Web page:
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Ah finer mentch, an ehrlicher Yid – these are the kinds of titles that Jews have historically coveted. To be called grub (coarse, sunken in physicality) or a bulvan (a boorish, brutish person) is an insult.

And yet, I often meet otherwise frum Jews who use curse or crude words in conversation as if it were the most natural thing in the world. Some restrict themselves to minor indiscretions, but others use the worst swear words without a trace of embarrassment in their voice.


If they’re speaking to me, I often wonder: Does it not occur to them that I might feel uncomfortable hearing these words? Many people avoid swearing before women or rabbis. I am neither a rabbi nor a woman. But I still don’t quite understand why these very same people didn’t swear in my presence 20 years ago but do so now. Yes, I’m older – therefore what? Therefore I enjoy crassness?

I’m not so holy. But one need not be “farfrumt” to consider swearing coarse. My mother grew up in an unobservant family, yet told me that swearing was practically considered a capital offense in her home. My father was far from a right-wing fanatic. He grew up in a typical American Orthodox home in the 1950s and ‘60s and greatly detested Orthodox society’s “turn to the right” in the latter two decades of the 20th century. Yet, in my entire life, I never heard him utter a curse word or make a crude joke or remark.

The Torah tells us, “Be holy.” The Ramban asks: What’s the nature of this commandment? Isn’t being holy just a matter of following the Torah’s detailed laws?

No, the Ramban answers. You can follow all the Torah’s laws and still be a depraved individual (a “naval birshus haTorah”). How so? The Ramban offers just three examples. One of them is using dirty language. The Torah never explicitly says, “Don’t speak coarsely.” But it does say “Be holy” and therefore we Jews may not use obscene language – or “nivul peh” – says the Ramban.

What does nivul peh mean? “Navel” means to wither. Speech is the “function which mainly distinguishes man from animal,” writes Rav Samson Raphael Hirsch. “The spoken word of man is, or should be, something noble, spiritual Divine.” Using crass language thus amounts to a “withering, degradation, [a] killing of the mouth.” Instead of using one’s lips for refined speech, one is using them for coarseness.

Rav Hirsch continues:

Beware of the consequences of impure talk…. Flee from every circle, flee from every associate, that allows you to hear obscene, brute-like talk. Nivul peh is the venom with which youths who have become brutes themselves poison the minds of their innocent friends. The unclean word which has been heard stains the spirit, stains the heart…and pulls you down into the mud – flee! And you, Jewish parents! If the purity of your son and daughter is dear unto you, yourselves refrain from every obscene word – and show the door to every friend of your family whose talk sounds brute-like – he is not a real friend of your family!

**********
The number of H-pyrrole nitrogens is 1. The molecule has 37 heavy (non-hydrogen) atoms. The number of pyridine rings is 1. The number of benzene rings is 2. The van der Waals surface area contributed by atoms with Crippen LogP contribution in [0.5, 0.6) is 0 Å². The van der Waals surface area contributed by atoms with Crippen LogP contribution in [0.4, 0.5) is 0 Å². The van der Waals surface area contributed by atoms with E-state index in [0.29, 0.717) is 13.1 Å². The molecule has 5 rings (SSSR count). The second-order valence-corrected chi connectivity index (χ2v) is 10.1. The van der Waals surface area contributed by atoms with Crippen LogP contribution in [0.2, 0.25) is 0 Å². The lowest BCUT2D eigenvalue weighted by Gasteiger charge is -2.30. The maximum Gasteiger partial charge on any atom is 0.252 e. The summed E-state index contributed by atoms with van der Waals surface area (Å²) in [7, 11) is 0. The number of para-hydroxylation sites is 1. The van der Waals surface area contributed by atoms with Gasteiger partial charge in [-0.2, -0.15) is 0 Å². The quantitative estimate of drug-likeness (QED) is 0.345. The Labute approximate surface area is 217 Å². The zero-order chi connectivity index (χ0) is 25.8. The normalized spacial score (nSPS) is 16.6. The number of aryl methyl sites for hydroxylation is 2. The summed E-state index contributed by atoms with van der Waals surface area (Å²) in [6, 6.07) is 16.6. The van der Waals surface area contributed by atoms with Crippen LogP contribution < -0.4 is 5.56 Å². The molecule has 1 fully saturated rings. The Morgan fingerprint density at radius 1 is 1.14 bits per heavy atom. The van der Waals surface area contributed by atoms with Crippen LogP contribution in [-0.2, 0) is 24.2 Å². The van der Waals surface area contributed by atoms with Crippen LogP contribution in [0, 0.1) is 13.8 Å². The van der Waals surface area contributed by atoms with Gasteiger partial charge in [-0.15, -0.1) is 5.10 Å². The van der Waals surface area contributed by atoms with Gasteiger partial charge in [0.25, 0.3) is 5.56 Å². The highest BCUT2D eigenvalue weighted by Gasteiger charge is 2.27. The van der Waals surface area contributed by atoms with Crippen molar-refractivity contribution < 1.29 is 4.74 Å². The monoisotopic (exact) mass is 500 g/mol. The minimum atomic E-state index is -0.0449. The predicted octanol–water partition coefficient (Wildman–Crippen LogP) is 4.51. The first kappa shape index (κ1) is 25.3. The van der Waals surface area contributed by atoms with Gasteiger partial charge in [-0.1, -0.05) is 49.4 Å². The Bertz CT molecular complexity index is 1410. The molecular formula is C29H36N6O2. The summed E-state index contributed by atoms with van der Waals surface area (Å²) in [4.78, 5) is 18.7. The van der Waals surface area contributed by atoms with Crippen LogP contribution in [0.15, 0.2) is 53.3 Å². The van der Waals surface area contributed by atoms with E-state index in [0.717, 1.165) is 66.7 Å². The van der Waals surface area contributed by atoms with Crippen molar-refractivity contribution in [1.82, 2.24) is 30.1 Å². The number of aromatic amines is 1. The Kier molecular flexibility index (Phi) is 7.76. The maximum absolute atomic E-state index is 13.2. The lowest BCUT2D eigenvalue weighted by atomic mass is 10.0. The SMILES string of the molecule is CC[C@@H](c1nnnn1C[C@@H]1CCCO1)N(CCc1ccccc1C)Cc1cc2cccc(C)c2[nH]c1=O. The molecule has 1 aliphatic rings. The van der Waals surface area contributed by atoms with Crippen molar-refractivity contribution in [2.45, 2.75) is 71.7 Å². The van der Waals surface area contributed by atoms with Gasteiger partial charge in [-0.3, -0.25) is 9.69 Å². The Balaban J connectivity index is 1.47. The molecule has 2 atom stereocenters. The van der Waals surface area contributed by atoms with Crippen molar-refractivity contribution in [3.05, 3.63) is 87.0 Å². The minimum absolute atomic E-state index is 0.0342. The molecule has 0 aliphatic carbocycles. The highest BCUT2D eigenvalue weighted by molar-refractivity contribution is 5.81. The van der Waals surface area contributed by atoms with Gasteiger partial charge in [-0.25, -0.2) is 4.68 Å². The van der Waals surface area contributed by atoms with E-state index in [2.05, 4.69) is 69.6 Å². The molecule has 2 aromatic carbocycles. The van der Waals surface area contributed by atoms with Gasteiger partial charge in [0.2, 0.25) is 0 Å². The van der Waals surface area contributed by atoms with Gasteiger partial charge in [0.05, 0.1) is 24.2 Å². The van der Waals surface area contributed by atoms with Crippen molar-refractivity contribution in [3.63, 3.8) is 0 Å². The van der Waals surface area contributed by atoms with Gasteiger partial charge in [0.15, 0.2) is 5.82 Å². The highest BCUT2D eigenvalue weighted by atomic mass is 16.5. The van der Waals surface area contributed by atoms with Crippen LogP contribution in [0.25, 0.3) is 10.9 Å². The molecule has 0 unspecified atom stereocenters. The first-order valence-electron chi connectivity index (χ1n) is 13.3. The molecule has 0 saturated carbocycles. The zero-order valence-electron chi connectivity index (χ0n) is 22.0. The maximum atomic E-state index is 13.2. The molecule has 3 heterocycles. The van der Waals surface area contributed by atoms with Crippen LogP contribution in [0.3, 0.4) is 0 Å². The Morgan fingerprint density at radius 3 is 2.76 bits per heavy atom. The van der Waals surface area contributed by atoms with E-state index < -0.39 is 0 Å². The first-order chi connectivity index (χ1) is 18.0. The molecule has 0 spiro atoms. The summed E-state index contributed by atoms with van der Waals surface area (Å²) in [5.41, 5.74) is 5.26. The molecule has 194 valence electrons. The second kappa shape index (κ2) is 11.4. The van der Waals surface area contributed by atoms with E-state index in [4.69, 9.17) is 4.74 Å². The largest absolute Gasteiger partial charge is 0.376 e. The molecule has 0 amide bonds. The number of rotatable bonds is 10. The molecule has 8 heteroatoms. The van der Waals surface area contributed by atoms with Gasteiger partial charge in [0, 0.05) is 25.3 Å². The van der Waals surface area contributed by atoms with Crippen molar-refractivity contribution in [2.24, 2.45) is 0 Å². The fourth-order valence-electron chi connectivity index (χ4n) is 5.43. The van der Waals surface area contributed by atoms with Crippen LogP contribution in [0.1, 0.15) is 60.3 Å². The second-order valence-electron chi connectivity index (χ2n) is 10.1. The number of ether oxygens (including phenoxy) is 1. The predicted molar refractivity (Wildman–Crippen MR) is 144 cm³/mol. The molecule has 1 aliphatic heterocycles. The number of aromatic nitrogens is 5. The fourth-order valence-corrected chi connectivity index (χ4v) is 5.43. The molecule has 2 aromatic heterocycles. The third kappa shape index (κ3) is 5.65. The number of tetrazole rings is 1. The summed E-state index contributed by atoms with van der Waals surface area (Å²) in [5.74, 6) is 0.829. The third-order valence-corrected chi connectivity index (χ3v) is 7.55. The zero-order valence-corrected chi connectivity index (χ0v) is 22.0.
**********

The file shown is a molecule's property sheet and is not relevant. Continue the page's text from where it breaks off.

The Gemara (Shabbos 33a) quotes a baraisa that states that due to the use of obscene language, “calamities increase, harsh decrees originate, the ‘young men of Israel’s enemies’ [a euphemism for young Jewish men] die, and orphans and widows cry out but aren’t answered.”

A person who speaks obscenely, writes Rabbeinu Yonah, has “desecrated the vessel of intelligence [i.e., the mouth] which is more precious than all other desirable vessels.” He is “heavy with sin, loathsome, and detested” and has “forsaken and deserted shame and modesty, which are the recognized features of the holy seed [of Israel.”

Unfortunately, we American Jews live in a morally degenerate culture, yet even this culture bans curse words from mainstream television, newspapers, and polite discourse. Even politicians who swear freely in private make a point of not doing so in public.

We should do one better. If swearing is wrong in public, it’s wrong in private too. G-d sees, and hears, everything.

The opinions expressed in this column do not necessarily reflect those of the full editorial board of The Jewish Press.


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Elliot Resnick is the former chief editor of The Jewish Press and the author and editor of several books including, most recently, “Movers & Shakers, Vol. 3.”